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How to Talk About Money with Your Spouse


We inherit our eye color, height and body type from our parents. Mom and Dad also give us more than we bargained for when it comes to financial baggage.

As a struggling 20-something I went from one new car to the next, never realizing how good it might be to have a gently used car with no monthly payments attached. My parents rolled large and so did I… until I met my fiscally wise soul mate.

Not every adult makes that connection between their financial mindset and their parents’ point of view, says Jessica DeGroot, founder and president of ThirdPath Institute. The group is dedicated to achieving a healthy life balance for families, and part of that means couples becoming better stewards of their finances.

One way to do so is to talk with your partner about how your parents managed their income and savings, DeGroot says. That simple conversation can be an eye-opening process about the habits you gleaned without even thinking about it.

Did their money practices bring peace to the house or was it a source of family friction?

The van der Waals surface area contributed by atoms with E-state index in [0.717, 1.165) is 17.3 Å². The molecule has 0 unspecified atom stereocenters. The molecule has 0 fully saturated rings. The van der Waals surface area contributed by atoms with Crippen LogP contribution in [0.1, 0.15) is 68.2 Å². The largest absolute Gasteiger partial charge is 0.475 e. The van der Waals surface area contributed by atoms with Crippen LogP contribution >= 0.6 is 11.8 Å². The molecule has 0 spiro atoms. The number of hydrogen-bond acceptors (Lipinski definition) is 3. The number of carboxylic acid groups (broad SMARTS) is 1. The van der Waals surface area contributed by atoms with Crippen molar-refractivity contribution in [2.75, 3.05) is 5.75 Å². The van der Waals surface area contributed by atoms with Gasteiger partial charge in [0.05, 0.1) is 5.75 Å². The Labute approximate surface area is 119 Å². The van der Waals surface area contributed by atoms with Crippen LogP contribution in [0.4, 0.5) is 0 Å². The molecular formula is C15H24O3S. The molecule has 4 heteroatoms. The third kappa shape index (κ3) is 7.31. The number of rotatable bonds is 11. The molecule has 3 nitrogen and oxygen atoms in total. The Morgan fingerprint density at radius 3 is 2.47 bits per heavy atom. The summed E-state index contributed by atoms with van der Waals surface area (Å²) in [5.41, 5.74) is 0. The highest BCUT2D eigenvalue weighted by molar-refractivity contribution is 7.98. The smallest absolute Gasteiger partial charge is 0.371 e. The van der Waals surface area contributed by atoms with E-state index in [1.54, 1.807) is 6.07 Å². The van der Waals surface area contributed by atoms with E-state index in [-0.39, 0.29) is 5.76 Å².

Most couples don’t share the same outlook toward money, even if they have many other traits in common, DeGroot says. And whether you’re living from paycheck to paycheck or planning how to save that extra bonus check these conversations matter.

“Couples always benefit from taking time to think about where they are with money,” DeGroot says. “The only way to get smarter around money is to take some time to assess where you are.”

DeGroot took that advice to heart in her own marriage.

“I’m not much of a spender. When I told my husband what it was like to grow up in my household I quickly learned where this pattern came from,” DeGroot says. “His family was very different, and when I learned more about what things were like for him growing up, it helped us both find more of a middle road.”

That process doesn’t have to be a chore.

“How about meeting for lunch once a month and coming up with a small task for each of you to do before your lunch date?” she suggests. Books like “For Richer Not for Poorer” by Ruth L. Hayden offer suggestions on getting back on the right fiscal track, she says.

DeGroot compares managing your money to tending a garden.

“By thinking about it together, you can get smarter about what you want to grow more of — earning money by doing work you enjoy, and spending money in was that feel smart, fun and affordable,” she says. “You can also work together to figure out what weeds you want to start pulling out — spending choices that aren’t the best use of your money.”

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